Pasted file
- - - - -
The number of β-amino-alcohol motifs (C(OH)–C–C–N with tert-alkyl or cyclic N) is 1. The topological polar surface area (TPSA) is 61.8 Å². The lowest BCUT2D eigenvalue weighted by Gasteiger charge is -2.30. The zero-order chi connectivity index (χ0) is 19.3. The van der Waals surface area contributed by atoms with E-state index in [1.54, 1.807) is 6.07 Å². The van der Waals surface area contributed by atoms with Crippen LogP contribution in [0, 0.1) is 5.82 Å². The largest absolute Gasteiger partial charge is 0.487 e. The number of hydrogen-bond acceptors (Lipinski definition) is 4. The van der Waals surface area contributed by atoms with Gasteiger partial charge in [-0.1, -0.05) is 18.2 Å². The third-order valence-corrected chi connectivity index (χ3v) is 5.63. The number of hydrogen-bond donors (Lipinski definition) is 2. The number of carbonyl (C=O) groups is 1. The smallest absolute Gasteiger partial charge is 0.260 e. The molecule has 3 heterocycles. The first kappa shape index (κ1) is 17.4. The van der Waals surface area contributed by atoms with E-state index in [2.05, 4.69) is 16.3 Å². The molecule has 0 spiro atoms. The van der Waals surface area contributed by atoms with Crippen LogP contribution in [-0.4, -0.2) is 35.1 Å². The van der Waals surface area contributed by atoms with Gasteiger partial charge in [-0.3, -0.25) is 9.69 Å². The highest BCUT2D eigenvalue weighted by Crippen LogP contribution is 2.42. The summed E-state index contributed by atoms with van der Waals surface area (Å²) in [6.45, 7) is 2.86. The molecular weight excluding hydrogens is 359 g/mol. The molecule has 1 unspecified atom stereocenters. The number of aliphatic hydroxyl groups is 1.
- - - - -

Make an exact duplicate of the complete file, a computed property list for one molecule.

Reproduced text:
The number of β-amino-alcohol motifs (C(OH)–C–C–N with tert-alkyl or cyclic N) is 1. The topological polar surface area (TPSA) is 61.8 Å². The lowest BCUT2D eigenvalue weighted by Gasteiger charge is -2.30. The zero-order chi connectivity index (χ0) is 19.3. The van der Waals surface area contributed by atoms with E-state index in [1.54, 1.807) is 6.07 Å². The van der Waals surface area contributed by atoms with Crippen LogP contribution in [0, 0.1) is 5.82 Å². The largest absolute Gasteiger partial charge is 0.487 e. The number of hydrogen-bond acceptors (Lipinski definition) is 4. The van der Waals surface area contributed by atoms with Gasteiger partial charge in [-0.1, -0.05) is 18.2 Å². The third-order valence-corrected chi connectivity index (χ3v) is 5.63. The number of hydrogen-bond donors (Lipinski definition) is 2. The number of carbonyl (C=O) groups is 1. The smallest absolute Gasteiger partial charge is 0.260 e. The molecule has 3 heterocycles. The first kappa shape index (κ1) is 17.4. The van der Waals surface area contributed by atoms with E-state index in [2.05, 4.69) is 16.3 Å². The molecule has 0 spiro atoms. The van der Waals surface area contributed by atoms with Crippen LogP contribution in [-0.4, -0.2) is 35.1 Å². The van der Waals surface area contributed by atoms with Gasteiger partial charge in [-0.3, -0.25) is 9.69 Å². The highest BCUT2D eigenvalue weighted by Crippen LogP contribution is 2.42. The summed E-state index contributed by atoms with van der Waals surface area (Å²) in [6.45, 7) is 2.86. The molecular weight excluding hydrogens is 359 g/mol. The molecule has 1 unspecified atom stereocenters. The number of aliphatic hydroxyl groups is 1.